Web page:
On May 13rd 2016 I had to opportunity to take part as a speaker to the international conference Schengen at Risk: Can We Keep the Freedom of Movement? in Bratislava, Slovakia.
With the European Union facing the unprecedented crisis of human beings – migrants and refugees – reaching its borders via the Mediterranean and the Aegean route, a comprehensive response must be urgently developed. If not, the values which are the backbone of the EU – human rights, solidarity and responsibility – and some important achievements of such as Schengen and our integration will be at risk.
Against this backdrop, the Institute of European Democrats (IED) in collaboration with Young Europeans (Mladí Európania) organised an International Conference in Bratislava on the 13th May. Civil servants, politicians, university professors as well as young researchers are going to discuss the topic from different perspectives (Visegrad countries, challenges of the migration crisis, case-studies) in order to fill the gap of the lack of awareness and with the aim of finding possible solutions.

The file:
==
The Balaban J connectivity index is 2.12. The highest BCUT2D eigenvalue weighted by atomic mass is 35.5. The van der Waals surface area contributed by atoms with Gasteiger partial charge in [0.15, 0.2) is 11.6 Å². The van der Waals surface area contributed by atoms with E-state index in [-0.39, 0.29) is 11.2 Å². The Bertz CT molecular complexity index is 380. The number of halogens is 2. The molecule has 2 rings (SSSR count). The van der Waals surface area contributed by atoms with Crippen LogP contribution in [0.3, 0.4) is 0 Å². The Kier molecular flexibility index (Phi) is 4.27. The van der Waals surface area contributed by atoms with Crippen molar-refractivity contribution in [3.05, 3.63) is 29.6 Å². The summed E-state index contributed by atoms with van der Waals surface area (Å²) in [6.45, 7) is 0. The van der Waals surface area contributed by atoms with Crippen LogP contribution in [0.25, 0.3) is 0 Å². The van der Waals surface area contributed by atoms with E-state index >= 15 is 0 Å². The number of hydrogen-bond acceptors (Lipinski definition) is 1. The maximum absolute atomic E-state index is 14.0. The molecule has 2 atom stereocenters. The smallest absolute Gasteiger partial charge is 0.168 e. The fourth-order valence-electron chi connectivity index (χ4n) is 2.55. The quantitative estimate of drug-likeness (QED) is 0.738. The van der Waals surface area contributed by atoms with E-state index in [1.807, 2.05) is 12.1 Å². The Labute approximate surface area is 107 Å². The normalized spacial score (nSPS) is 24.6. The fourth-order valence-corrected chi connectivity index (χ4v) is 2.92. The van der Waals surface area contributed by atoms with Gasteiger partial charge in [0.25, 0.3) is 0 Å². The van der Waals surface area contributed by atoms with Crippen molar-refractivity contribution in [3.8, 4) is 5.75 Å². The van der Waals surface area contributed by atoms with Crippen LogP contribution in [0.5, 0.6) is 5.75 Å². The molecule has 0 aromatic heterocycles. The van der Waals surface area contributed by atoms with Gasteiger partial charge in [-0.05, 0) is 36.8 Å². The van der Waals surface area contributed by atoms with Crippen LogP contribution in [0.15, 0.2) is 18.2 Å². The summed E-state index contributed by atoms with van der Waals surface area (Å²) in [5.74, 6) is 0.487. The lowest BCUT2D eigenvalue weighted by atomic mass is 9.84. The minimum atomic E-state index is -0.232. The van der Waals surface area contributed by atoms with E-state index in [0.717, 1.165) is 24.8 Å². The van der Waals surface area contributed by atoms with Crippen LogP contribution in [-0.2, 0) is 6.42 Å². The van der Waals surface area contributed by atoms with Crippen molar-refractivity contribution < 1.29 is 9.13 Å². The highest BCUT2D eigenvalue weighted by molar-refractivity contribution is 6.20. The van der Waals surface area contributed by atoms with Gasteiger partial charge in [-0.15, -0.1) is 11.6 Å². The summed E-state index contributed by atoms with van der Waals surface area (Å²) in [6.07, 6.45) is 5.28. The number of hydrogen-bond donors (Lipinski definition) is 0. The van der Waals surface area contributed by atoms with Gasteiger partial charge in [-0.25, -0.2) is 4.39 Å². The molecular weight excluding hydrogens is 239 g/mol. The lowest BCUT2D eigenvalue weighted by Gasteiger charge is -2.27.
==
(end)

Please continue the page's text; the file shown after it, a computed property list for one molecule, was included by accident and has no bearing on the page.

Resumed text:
The Conference was addressed to students, civil servants, NGOs, public authorities and the general public interested in the issue.
My presentation focused upon the general background of the refugee crisis seen as a result of the EU indecision to act as a single actor in foreign affairs and to get more actively involved in its neighborhood, a crisis that cannot be solved trough technocratic discussions. The key of integration is represented by the creation of jobs. I also emphasized the need to “insert” refugees in local cultural and social environments. In the end we can have three developments for the EU: 1. the Union weaker after a possible Brexit; 2. a constellation of states (with variable integration) or 3. a revival of the Schengen (desirable).
The full speech is available online here.
For more details and the rest of the presentation please visit the conference page here